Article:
Editorial Roundup: Health care mergers not usually good for consumers
Published 8:50 pm Tuesday, December 6, 2022
Health care consumers and businesses should be wary of a proposed mega merger between two large health-care systems in Minnesota and South Dakota.
Fairview Health Services of Minneapolis and Sanford Health of Sioux Falls in November announced an intent to merge, citing, as always, efficiencies and improved patient care. But experts who study the economics of health care disagree, according to a report in the Star Tribune.
They say health care mergers like this almost never benefit consumers and studies have shown they actually increase costs and prices to business and patients.
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The two systems operate in different areas, with Fairview serving the Twin Cities and Sanford serving South Dakota and greater Minnesota, where it has 19 hospitals and 70 clinic locations. It has nine clinics in southwestern Minnesota; the closest one to Mankato is at Mountain Lake. The combined organization would control 50 hospitals, include 78,000 employees and be run from Sioux Falls.
Gov. Tim Walz said recently he was more receptive to hearing about the merger compared to 2013 when the state and Gov. Mark Dayton frowned upon the idea, and legislators even put forth proposals to stop it as they opposed an outstate entity taking over the University of Minnesota’s training hospital owned by Fairview.
The need for maintaining and stabilizing rural health care appears to be driving the interest of Walz and Attorney General Keith Ellison, who plans to have hearings in rural areas on the proposed merger. The state can’t stop the merger with anything short of legislation, but Sanford pulled out of the 2013 deal saying it didn’t want to go where it wasn’t wanted.
Rural health care is a legitimate concern. There are several examples, including in Albert Lea, of big health care providers pulling services from small towns.
But experts in health care economics say the overriding reason for these mergers is to increase the bargaining power health care providers have with insurance carriers. Fewer providers leaves insurance carriers with less leverage in negotiations because they must provide some kind of insurance to their customers.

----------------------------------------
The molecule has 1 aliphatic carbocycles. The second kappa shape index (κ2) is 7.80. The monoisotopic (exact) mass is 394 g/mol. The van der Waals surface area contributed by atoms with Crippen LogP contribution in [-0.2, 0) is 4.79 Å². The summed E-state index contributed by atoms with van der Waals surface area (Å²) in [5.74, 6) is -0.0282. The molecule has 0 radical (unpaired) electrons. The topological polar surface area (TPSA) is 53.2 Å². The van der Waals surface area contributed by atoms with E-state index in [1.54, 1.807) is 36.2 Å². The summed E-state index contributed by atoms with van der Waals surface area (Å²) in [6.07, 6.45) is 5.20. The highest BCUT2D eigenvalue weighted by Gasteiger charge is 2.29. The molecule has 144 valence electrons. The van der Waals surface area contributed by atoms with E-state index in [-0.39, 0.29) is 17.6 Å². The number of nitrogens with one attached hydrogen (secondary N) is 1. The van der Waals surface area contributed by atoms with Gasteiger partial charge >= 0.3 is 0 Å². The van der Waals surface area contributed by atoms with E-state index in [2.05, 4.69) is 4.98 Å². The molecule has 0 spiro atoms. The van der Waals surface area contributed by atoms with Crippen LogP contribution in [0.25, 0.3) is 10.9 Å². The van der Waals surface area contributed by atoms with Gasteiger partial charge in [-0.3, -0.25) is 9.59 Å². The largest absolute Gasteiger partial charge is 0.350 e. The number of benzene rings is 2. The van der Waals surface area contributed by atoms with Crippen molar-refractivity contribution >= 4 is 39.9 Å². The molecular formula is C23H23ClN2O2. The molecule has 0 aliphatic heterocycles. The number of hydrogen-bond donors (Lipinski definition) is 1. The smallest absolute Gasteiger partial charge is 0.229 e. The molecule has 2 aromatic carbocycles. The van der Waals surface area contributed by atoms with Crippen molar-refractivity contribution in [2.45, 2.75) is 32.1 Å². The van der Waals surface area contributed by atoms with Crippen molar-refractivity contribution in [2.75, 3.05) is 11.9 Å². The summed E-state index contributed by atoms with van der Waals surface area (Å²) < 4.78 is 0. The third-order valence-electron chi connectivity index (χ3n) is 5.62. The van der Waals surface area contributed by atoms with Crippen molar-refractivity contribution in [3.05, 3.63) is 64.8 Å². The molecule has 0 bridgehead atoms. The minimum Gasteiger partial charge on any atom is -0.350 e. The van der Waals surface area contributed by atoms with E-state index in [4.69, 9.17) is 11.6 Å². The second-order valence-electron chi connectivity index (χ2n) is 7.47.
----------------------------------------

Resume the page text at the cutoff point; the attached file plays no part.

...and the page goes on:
That desire for negotiating power drives these mergers “across the board,” according to RAND Corp. health-care economist Michael Whaley, speaking to the Star Tribune.
The research on health care mergers shows they drive up prices with no increase in quality, U of M health economist Bryan Dowd told the Star Tribune.
Chief executives of the health care systems dismissed that idea in an earlier interview with the Star Tribune saying they’re not trying to gain market power, but mainly make care more affordable. Consumer and political leaders should take that statement with a shaker full of salt.
Merging companies can bring some change in staffing and efficiencies but it really doesn’t change the motive to have a healthy bottom line. In fact, it may increase pressure on containing costs and profit incentive.
Health care is not Walmart. Businesses and consumers cannot easily change suppliers or go to Target when their health care becomes unaffordable or their insurance company removes a clinic from its approved providers list.
Health care is a community good, and if prices increase beyond affordability, it creates all kinds of other costs including costs of government program health-care safety nets.
And employers should be wary of this merger also. Any increase in health care costs for employees will only exacerbate existing pressure for higher wages in a tight labor market.
Of course, insurance companies have no history of white knighthood, and Minnesota should do all it can to expand competition among insurance companies and health-care providers.
Supporting rural health care has merit, but we should never create a situation where health care can only be purchased from a few sellers.
— The Free Press, Mankato, Dec. 4